hendrix village – walking tour of a master planned traditional neighborhood development
Several years ago, Hendrix College began a bold master planning process to prepare for enrollment expansion and bolster its character as a respected liberal arts college with a growing national reputation. In addition, the college desired to overcome the barrier created by suburban sprawl development patterns separating it from a rapidly rejuvenating downtown. In order to increase community interaction and realize its goals of community service and sustainable development, the college master planned approximately 97-acres of vacant property bordering its campus.
Construction on the project, which is Phase I of this master plan, began in 2008. The project is an approximately 54-acre mixed-use, walkable, college village, that combines employment, housing, educational facilities, and recreation. The success of the college’s vision depended on developing a flexible code to allow a pedestrian-friendly mixed-use development. A Traditional Neighborhood Development Overlay (the code) was developed to supersede the City’s zoning and subdivision ordinances. The code has enabled the implementation of responsible, sustainable growth while allowing greater diversity and connectivity. Its flexibility allowed the college to make plan modifications to address unexpected development issues.
The project is characterized by five closely integrated features: community-oriented transportation network, the Market Square, the residential neighborhood, the corporate campus, and the ecological restoration area.
1. The college coordinated with the State Department of Transportation to transform a traffic choked arterial road network with the state’s first roundabouts to serve as intersection alternatives and traffic calming devices, while providing gateways into the project and campus. Pedestrian access was provided in the forms of a tunnel and a pedestrian bridge to fully integrate the project with the surrounding community and to insure pedestrian safety.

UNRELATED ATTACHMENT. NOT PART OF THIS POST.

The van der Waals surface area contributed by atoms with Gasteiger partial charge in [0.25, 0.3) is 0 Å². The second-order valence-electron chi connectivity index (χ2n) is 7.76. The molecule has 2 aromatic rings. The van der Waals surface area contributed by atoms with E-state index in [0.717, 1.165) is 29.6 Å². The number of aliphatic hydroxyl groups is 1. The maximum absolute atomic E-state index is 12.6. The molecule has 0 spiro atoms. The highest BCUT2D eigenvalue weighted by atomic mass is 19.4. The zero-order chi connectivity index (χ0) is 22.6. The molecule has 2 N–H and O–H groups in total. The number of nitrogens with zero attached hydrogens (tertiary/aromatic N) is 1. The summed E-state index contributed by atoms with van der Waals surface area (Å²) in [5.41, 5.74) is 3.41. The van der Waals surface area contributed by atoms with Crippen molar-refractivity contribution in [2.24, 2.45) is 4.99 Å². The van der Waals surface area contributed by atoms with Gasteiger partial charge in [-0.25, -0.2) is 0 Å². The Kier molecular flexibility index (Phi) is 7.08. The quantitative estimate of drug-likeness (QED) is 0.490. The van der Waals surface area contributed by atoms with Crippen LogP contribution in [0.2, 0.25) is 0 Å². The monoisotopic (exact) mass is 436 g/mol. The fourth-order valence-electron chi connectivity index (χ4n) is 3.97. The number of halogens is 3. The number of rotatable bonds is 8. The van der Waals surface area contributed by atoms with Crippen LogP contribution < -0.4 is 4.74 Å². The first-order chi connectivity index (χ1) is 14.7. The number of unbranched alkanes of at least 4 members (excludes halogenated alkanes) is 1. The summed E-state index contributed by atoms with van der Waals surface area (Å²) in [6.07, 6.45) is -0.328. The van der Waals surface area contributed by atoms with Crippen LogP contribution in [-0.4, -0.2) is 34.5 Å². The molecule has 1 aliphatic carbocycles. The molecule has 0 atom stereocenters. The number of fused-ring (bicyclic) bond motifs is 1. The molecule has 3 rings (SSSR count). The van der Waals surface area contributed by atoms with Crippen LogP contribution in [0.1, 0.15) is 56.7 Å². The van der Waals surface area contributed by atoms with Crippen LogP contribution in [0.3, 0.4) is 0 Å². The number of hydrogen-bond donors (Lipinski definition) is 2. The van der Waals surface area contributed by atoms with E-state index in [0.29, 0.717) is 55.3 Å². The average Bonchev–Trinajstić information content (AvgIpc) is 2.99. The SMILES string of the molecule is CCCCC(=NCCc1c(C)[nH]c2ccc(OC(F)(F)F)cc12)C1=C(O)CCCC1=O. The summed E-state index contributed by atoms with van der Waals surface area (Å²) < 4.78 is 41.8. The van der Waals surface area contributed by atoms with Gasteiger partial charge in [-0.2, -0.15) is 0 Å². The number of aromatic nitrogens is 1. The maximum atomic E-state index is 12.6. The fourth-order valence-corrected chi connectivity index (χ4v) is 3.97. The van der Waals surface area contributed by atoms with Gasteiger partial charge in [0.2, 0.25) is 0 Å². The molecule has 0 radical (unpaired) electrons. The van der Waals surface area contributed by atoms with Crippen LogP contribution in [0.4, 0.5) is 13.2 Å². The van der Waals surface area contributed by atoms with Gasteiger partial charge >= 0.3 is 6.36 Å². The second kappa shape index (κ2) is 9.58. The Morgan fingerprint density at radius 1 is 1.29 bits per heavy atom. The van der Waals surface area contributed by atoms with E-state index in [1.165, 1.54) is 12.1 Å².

2. The Market Square includes vertically mixed-use buildings of student apartments and condominiums over ground floor restaurants and shops fronting a village green. The Square is the center of the residential neighborhood through its retail businesses and restaurants, farmers’ market, and community events. It serves as an ideal setting for student and professor interaction, a gathering place for employees from the corporate campus and the college, and attracts residents from the City.
3. The Residential Neighborhood contains a variety of living options, including single-family houses, townhomes, cottages, condominiums, apartments, and live/work units. All of the residences face pedestrian-oriented streets with attractive streetscapes, while alleys provide vehicular access to garages and parking. The residential blocks are compact and diverse, yet intimate and accessible. The project also includes the President’s House and other opportunities for faculty housing, thus broadening the open interaction between the community, faculty and staff, and the students who live on the Market Square. A Charter School is proposed in a future phase of the master plan to serve families in the project and the nearby community.
4. Introducing a 100,000 square foot Corporate Campus with 400 employees of a regional company into the project provided an economic boost to the community and expanded the social dynamic of the neighborhood. The 13-acre corporate campus forms the northern boundary of the property and serves as an effective transition from the project to more auto-oriented commercial and residential uses. In addition, the Corporate Campus’s LEED Gold building reflects the college’s mission of sustainable development.
5. Finally, the college viewed the neglected stream channels running through an 18-acre area of the project as an opportunity to showcase environmental innovation while promoting their dedication to community and expanding educational opportunities. The college’s environmental studies and biology faculty partnered with environmental engineers and the U.S. Army Corps of Engineers to restore and reconstruct lost or degraded wetlands and stream corridors to serve many functions: storm-water management; a natural habitat for wildlife; outdoor classroom opportunities for college students; and recreational nature trails for neighborhood and community residents.